Proteasome Is A Major AutoAntigen In Multiple Sclerosis
Mayo I, Arribas J, Villoslada P, Alvarez DoForno R, Rodriguez-Vilarino S, Montalban X, De Sagarra MR, Castano JG.
Brain 2002 Dec;125(Pt 12):2658-2667
Instituto de Investigaciones Biomedicas 'Alberto Sols', UAM-CSIC, Facultad de Medicina, UAM, Servicio de Inmunologia, Hospital Universitario 'La Paz', Madrid and Unitat de NeuroImmunologia Clinica. Hospital Vall d'Hebron, Barcelona, Spain
Multiple Sclerosis seems to be an AutoImmune Disease of unknown Etiology affecting the White Matter of the CNS. It is generally accepted that the AutoImmune Response is directed against specific components of Myelin.
We show here that Proteasome, a ubiquitous Protease complex composed of 14 different subunits, is a target for AutoAntibodies (IgG and IgM classes) present in the Serum (66%, 73 out of 110) and in the CSF (61%, 16 out of 26) of patients with Multiple Sclerosis.
Using recombinant Proteasomal subunits we demonstrate the presence of specific AutoAntibodies against subunits C2, C8, C9 and C5 in Multiple Sclerosis patients.
Recombinant C2 constructs allow us to localize an ImmunoDominant AutoEpitope recognized by the Sera of Multiple Sclerosis patients within the C-terminal of C2 Proteasomal subunit (251-Depaekadepmeh-263).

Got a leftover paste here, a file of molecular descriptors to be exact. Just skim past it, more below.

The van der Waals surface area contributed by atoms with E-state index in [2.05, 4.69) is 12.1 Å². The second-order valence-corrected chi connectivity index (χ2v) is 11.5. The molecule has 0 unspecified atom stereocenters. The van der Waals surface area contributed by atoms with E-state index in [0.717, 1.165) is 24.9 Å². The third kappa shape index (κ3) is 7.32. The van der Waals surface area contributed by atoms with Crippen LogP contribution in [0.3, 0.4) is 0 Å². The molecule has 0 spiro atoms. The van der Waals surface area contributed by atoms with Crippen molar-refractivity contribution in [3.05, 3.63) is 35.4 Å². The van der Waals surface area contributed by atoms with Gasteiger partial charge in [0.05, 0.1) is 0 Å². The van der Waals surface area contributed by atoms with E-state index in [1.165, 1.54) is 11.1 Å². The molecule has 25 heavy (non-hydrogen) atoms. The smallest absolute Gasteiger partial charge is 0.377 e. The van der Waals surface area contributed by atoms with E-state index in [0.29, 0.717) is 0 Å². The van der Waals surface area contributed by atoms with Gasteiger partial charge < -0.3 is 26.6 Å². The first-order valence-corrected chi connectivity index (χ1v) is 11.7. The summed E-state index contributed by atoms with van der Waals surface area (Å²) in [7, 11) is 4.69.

In addition, two constructs of the recombinant Proteasomal subunits C2 and C8 were also used to study the proliferation of peripheral blood MonoNuclear Cells from Multiple Sclerosis patients; 12 out of 30 (40%) Multiple Sclerosis patients show positive proliferation with one or both of these recombinant subunits.
The high prevalence of AntiProteasome AutoAntibodies in Multiple Sclerosis Sera compared with Sera from patients with other chronic inflammatory conditions:
- Systemic Lupus Erythematosus (35%, 35 out of 100)
- primary Sjogren's Syndrome (16%, 5 out of 31)
- Vasculitis (0 out of 20)
- Sarcoidosis (7%, 1 out of 13)
- Behcet's Disease (19%, 4 out of 21)
Suggest that Humoral AutoReactivity to Proteasome could be a useful test in Multiple Sclerosis patients that may be of help in the diagnosis and/or progression of this chronic inflammatory disease.
Finally, these results suggest that some global abnormality in B and/or T-Cell function is also involved in the chronic inflammatory response observed in Multiple Sclerosis patients, as it is frequently observed in other human organ-specific AutoImmune Diseases.
Evidence For The Genetic Role of Human Leukocyte Antigens In Low Frequency DRB1*1501 Multiple Sclerosis Patients In Israel
Karni A, Kohn Y, Safirman C, Abramsky O, Barcellos L, Oksenberg JR, Kahana E, Karussis D, Chapman J, Brautbar C
Mult Scler 1999 Dec;5(6):410-5
Hadassah University Hospital, Hebrew University Hadassah Medical School, Department of Neurology, Jerusalem, Israel